In 2005, after simmering as a mostly regional phenomenon for well over a decade, Houston’s distinctive brand of Southern hip-hop went national, and suddenly the entire country knew about diamond grilles, purple drank and “chunkin’ the deuce.” What else entered the American vernacular when the Texas city suddenly became rap’s favorite city? The cell phone number of a guy named Mike Jones. Who is Mike Jones? Aside from being the name of his now double-platinum breakthrough album, he’s the dude responsible for blowing Houston up in the first place with his scene-defining single “Still Tippin’.” In one fell swoop, Jones introduced the world to his hometown’s vibe, lingo and swagger, busting down the mainstream door for compatriots Slim Thug and Paul Wall as well as rivals like Chamillionaire. H-Town couldn’t have asked for a better representative: It’s hard not to love a rapper who comes into the game with no pretense, admitting that he had trouble getting laid before he became famous and imploring his fans to hit him up “on the low,” repeatedly shouting his digits on record until it’s burned into the brain of every listener. Even as others have risen up in the wake of his success, Jones remains Houston’s greatest ambassador, and he’s continuing to spread the good word, coming to the Earl Warren Showgrounds in Santa Barbara on April 1 (and no, this isn’t an April Fools Day prank). Earl Warren Showgrounds, 3400 Calle Real, Santa Barbara, 687-0766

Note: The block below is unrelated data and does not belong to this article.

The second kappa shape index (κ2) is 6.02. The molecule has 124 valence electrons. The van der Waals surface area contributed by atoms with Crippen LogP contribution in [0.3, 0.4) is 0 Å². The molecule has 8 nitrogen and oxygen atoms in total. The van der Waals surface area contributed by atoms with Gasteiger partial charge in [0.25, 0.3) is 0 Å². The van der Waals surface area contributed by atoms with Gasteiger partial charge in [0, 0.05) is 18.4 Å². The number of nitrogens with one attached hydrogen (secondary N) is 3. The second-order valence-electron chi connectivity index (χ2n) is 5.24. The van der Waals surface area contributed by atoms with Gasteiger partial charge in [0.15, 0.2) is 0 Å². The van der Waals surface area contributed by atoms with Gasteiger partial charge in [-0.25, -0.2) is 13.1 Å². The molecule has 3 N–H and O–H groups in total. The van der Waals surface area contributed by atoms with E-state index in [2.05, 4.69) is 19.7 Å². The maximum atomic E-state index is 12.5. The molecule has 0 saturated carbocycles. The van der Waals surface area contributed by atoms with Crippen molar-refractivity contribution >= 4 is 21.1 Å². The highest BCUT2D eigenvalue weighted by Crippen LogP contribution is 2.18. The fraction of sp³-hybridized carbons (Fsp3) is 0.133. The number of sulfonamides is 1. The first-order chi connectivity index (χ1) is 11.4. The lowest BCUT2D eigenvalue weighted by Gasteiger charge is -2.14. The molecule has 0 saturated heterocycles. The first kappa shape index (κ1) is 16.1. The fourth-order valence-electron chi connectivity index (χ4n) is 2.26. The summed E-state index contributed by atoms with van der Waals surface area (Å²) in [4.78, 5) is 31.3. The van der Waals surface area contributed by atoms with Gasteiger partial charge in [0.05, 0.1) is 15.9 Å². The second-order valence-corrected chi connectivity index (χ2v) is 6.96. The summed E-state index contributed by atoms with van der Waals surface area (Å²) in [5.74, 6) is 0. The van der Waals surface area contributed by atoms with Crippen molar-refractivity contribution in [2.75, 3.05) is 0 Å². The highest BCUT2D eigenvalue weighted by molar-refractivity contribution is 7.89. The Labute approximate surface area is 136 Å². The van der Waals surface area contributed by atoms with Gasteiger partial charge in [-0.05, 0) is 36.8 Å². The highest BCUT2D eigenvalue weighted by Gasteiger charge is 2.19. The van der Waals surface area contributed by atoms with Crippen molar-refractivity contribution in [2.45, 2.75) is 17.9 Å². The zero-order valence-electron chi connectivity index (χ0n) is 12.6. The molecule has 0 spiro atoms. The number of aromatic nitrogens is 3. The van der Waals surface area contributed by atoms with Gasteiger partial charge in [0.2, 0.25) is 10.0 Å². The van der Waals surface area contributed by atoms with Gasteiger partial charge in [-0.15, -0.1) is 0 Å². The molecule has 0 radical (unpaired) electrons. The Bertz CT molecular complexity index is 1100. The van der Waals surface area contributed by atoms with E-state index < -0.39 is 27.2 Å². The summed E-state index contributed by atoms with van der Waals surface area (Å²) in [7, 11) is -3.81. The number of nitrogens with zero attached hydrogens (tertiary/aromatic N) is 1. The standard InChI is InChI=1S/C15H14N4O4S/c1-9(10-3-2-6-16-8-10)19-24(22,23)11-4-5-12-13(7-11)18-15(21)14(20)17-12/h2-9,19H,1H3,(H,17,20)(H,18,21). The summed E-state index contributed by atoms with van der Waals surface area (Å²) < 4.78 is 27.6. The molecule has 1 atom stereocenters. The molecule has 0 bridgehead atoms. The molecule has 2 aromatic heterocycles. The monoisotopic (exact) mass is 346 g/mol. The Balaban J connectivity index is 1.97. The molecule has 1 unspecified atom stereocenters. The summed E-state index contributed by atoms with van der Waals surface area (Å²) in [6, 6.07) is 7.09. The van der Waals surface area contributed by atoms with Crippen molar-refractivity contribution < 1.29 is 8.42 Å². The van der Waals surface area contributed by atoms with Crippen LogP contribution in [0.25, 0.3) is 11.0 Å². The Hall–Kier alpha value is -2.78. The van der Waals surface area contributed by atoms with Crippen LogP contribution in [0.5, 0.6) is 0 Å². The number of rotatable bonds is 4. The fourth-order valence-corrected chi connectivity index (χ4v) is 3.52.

He may not be held in the same regard as Kurt Cobain in terms of broad social importance, but in the hearts of many, Sublime frontman Brad Nowell was the voice of a generation. He certainly spoke to disaffected teenagers as much as Cobain did, except he made wasting youth sound like a bitchin’ party rather than a painful grind. This May will mark the tenth anniversary of Nowell’s drug-induced death, which is the perfect time for pundits to re-evaluate his legacy and possibly raise his status from doomed could’ve-been to prodigiously talented beach-bum visionary. Some, of course, don’t need to do any reassessments. For tribute artists Sublime Remembered, Nowell and the two misfits he made music with — bassist Eric Wilson and drummer Bud Gaugh — are already legends. Remember Nowell and the ska-punk-reggae institution he represented at the Canyon Club on April 2.